That “report” did not pass authorization at HIS. That service had the HVO archives at its disposal and was in charge of collaboration with Blaškić’s legal team. Nobilo asked HIS clerks to authorize the questionable report numerous times, which they refused requesting to speak with the witness in the story where Blaškić was not at the meeting when the attack on Ahmići was agreed upon and who stated that the command to attack was given by Kordić. During Nobilo’s operation Perković was a consultant working under a service contract at HIS. At the same time he was also working as Nobilo’s expert collaborator, evidence of which is stated in Jasna Babić’s book “Conspiracy Blaškić”. Minister Orsat Miljenić got notice from HIS that the “report” would not get their authorization, but the then-chief of the Government Office for Collaboration with the Hague Tribunal forwarded the document to the Hague nonetheless. Blaškić was freed on the basis of this document, and Kordić was convicted. In her book Carla Del Ponte also states that the report was falsified, but that the Prosecution found out about this too late. With this in mind, I really wasn’t hopeful that Minister Miljenić, President Josipović or some other international circle could sway Prime Minister Milanović to pass a last-minute law preventing the extradition of Perković and his UDBA colleagues to Germany.
I was obviously wrong. Milanović gave in to pressure from Perković’s network, subjecting the entire country to international shame but also to, it seems, financial sanctions. It’s interesting to note that Nobilo was Vesna Pusić’s candidate for Minister of Justice in the Račan Government, but the late president of the SDP , who was always careful to stay away from Perković and his group, was wise and refused this suggestion. For almost a year Račan refused to co-sign the appointment of Damir Lončarić, Perković’s man from their days in the Yugoslavian Police, as director of HIS. In the end he succumbed to convincing from Goran Granić, his deputy from HSLS , who Perković had started to influence as early as 1993 when a SIS employee physically attacked Granić at the village of Vrbik. I know a man who had was then working for Perković at SIS who says that Granić was supposed to be killed that day, an act which my source refused to carry out and Granić was only threatened. Apparently this threat had an effect. The Minister of Defence from the HSLS quota in the Račan Government, a man who currently serves as a member of parliament for the HNS, Jozo Radoš, was at that time linked to Perković through Blaškić’s godfather Ante Damjanović. Damjanović served as Radoš’s special consultant for security, in reality superior to ministerial assistant Mladen Ružman and SIS director Davor Bišćan. Radoš like to meet with Damjanović and Perković in the evenings at Sesvetski Kraljevec. It is not strange then that precisely these men were the most vocal about passing “Lex Perković” in Parliament.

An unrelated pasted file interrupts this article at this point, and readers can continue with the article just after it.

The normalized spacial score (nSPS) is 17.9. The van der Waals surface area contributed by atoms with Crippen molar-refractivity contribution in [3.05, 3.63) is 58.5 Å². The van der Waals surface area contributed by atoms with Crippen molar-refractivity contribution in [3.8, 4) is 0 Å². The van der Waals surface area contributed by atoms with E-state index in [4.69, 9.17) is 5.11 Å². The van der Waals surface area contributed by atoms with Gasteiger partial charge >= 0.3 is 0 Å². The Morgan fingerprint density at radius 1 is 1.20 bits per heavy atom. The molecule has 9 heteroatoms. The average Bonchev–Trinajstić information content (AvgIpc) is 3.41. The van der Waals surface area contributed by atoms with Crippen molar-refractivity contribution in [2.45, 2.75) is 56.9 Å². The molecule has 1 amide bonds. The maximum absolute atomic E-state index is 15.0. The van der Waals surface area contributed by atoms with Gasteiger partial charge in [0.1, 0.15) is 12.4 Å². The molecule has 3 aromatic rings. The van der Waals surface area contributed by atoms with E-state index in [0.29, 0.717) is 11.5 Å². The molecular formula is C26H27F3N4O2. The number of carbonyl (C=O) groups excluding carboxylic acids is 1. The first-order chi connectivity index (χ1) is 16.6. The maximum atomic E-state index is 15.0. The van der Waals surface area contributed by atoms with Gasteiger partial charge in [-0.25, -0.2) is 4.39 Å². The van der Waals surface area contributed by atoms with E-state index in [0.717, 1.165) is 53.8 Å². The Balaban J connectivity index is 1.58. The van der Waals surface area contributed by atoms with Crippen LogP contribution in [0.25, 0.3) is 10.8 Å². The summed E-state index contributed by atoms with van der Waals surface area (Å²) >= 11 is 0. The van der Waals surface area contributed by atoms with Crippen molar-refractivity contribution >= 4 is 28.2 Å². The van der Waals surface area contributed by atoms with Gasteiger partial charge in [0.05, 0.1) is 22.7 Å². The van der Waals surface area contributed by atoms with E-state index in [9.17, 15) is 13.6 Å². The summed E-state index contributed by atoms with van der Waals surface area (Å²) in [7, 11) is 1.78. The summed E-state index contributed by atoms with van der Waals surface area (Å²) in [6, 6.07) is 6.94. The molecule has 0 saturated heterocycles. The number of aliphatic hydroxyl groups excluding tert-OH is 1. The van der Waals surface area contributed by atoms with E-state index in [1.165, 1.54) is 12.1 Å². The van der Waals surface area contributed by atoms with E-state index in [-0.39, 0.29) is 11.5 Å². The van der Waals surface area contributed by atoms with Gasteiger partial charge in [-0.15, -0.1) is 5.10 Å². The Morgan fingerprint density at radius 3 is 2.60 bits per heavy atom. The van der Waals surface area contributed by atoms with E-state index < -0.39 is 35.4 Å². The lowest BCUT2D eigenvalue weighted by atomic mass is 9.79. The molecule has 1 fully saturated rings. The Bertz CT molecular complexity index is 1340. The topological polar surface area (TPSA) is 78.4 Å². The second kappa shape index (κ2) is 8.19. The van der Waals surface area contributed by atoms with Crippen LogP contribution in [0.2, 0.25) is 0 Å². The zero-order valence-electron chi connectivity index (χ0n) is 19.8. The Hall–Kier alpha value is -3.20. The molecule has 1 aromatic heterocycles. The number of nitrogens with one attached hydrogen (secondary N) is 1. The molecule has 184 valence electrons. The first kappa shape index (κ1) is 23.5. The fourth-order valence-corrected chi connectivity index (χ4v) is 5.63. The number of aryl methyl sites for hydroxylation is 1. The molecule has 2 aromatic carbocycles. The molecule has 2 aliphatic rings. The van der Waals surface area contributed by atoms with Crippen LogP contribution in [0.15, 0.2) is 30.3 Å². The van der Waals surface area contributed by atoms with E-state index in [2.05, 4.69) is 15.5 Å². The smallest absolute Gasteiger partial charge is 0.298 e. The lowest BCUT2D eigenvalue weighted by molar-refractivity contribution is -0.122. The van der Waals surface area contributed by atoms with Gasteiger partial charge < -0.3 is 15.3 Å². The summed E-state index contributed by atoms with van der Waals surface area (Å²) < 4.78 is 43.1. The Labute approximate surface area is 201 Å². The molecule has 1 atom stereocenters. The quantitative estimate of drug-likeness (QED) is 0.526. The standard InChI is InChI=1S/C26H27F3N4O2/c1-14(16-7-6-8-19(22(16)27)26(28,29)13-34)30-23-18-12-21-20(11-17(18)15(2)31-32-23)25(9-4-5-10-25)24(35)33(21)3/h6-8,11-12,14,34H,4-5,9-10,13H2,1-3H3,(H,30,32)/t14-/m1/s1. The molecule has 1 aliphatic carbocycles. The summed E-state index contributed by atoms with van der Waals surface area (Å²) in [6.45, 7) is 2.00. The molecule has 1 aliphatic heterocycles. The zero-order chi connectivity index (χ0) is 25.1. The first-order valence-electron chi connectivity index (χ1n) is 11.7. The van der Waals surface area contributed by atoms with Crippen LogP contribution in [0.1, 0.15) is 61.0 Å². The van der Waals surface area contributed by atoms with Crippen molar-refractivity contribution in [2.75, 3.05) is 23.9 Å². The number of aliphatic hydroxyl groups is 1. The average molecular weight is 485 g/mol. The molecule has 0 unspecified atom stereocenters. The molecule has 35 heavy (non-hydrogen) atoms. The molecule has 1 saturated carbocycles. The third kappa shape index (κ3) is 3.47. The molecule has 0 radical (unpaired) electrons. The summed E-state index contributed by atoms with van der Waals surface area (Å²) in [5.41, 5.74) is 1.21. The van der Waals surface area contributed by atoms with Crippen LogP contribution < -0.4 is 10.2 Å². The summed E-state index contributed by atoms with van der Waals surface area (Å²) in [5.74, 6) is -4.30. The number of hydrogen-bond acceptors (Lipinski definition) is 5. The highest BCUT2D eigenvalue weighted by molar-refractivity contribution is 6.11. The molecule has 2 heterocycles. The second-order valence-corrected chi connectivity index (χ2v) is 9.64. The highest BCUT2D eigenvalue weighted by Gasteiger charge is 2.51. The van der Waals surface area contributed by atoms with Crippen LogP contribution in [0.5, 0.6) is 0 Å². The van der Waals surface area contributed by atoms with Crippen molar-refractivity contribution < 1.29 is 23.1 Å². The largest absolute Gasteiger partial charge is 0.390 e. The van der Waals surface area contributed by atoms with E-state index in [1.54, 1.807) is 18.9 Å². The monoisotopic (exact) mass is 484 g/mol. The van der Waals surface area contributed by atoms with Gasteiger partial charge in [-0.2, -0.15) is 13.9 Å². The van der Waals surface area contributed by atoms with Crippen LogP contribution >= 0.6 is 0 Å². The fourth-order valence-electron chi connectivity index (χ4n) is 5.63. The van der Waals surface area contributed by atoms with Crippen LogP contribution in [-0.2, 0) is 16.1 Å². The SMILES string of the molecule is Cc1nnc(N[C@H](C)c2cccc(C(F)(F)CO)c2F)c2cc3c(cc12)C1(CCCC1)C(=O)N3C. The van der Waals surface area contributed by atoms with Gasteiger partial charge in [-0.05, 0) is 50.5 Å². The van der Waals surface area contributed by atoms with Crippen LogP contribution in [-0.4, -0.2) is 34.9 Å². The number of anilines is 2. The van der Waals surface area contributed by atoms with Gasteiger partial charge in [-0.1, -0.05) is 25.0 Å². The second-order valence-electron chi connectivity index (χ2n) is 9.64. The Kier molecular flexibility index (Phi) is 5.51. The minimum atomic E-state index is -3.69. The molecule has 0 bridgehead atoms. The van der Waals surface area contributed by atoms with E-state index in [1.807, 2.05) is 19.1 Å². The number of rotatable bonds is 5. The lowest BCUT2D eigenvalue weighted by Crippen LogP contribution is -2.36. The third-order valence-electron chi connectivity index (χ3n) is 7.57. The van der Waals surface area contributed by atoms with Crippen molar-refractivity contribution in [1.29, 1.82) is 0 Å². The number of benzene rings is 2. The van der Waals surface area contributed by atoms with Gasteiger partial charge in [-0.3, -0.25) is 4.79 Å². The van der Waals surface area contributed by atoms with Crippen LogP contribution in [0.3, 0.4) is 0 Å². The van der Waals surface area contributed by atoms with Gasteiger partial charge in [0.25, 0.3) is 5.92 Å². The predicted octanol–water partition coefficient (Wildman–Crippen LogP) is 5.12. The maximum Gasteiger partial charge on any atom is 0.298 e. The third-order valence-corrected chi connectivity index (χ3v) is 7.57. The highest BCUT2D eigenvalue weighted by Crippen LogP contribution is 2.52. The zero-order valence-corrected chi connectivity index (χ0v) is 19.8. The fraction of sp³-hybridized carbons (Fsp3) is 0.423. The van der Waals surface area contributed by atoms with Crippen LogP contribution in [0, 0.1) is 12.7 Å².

* A large controversy was sparked around the visit of Chancellor Angela Merkel. Do you believe that her reason for cancelled the visit was the Josip Perković case?
– Yes, I believe so. German diplomacy always speaks with gestures, a never explicitly uses words. Of course that Germany is shocked at the moves made by Zoran Milanović, a man who the German Chancellor had supported with her European mentorship. However, the German political insult, namely the feeling of betrayal is not something that is expressed loudly but rather through giving the cold shoulder.
* What do you believe the decision about such important issues as the application of European Union Law such as the Judicial Collaboration in Criminal Matters Act being made the day before joining the EU says about Croatia?
– The message is that the UDBA network has put all its hope in the SDP-HNS coalition and that currently it is living the height of its triumph, a fact that is not hidden by people such as Nobilo, Mičić and others. However, this is only short-term because Germany and the EU will not let this go. Milanović it seems has not learned anything from the example of former Prime Minister Ivo Sanader, whose mysterious reasons for resigning as Prime Minister are still unknown today.